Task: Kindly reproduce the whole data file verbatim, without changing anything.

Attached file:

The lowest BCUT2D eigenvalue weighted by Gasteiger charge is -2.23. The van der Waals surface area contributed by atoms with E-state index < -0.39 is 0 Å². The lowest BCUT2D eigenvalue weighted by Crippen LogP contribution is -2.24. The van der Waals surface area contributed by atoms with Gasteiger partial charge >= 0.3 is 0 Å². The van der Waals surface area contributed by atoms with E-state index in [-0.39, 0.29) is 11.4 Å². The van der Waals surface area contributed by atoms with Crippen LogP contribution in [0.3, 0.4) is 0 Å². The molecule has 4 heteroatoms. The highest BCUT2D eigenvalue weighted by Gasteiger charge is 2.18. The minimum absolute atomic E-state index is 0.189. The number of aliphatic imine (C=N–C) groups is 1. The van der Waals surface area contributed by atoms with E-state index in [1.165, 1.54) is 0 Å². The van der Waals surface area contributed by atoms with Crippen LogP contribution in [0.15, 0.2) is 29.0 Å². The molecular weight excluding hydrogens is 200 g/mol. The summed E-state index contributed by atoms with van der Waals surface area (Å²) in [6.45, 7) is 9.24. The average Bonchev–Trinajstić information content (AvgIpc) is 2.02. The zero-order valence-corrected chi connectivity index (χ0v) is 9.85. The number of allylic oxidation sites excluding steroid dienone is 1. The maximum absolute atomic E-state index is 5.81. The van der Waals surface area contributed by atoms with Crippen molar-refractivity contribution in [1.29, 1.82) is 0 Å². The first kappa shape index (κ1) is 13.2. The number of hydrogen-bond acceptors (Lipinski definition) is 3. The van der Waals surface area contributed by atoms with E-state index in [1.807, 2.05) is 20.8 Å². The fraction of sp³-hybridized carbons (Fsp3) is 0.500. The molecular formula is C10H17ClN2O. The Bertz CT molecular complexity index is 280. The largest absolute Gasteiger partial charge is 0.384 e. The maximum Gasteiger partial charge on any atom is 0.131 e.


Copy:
The lowest BCUT2D eigenvalue weighted by Gasteiger charge is -2.23. The van der Waals surface area contributed by atoms with E-state index < -0.39 is 0 Å². The lowest BCUT2D eigenvalue weighted by Crippen LogP contribution is -2.24. The van der Waals surface area contributed by atoms with Gasteiger partial charge >= 0.3 is 0 Å². The van der Waals surface area contributed by atoms with E-state index in [-0.39, 0.29) is 11.4 Å². The van der Waals surface area contributed by atoms with Crippen LogP contribution in [0.3, 0.4) is 0 Å². The molecule has 4 heteroatoms. The highest BCUT2D eigenvalue weighted by Gasteiger charge is 2.18. The minimum absolute atomic E-state index is 0.189. The number of aliphatic imine (C=N–C) groups is 1. The van der Waals surface area contributed by atoms with E-state index in [1.165, 1.54) is 0 Å². The van der Waals surface area contributed by atoms with Crippen LogP contribution in [0.15, 0.2) is 29.0 Å². The molecular weight excluding hydrogens is 200 g/mol. The summed E-state index contributed by atoms with van der Waals surface area (Å²) in [6.45, 7) is 9.24. The average Bonchev–Trinajstić information content (AvgIpc) is 2.02. The zero-order valence-corrected chi connectivity index (χ0v) is 9.85. The number of allylic oxidation sites excluding steroid dienone is 1. The maximum absolute atomic E-state index is 5.81. The van der Waals surface area contributed by atoms with Crippen molar-refractivity contribution in [1.29, 1.82) is 0 Å². The first kappa shape index (κ1) is 13.2. The number of hydrogen-bond acceptors (Lipinski definition) is 3. The van der Waals surface area contributed by atoms with E-state index in [1.807, 2.05) is 20.8 Å². The fraction of sp³-hybridized carbons (Fsp3) is 0.500. The molecular formula is C10H17ClN2O. The Bertz CT molecular complexity index is 280. The largest absolute Gasteiger partial charge is 0.384 e. The maximum Gasteiger partial charge on any atom is 0.131 e.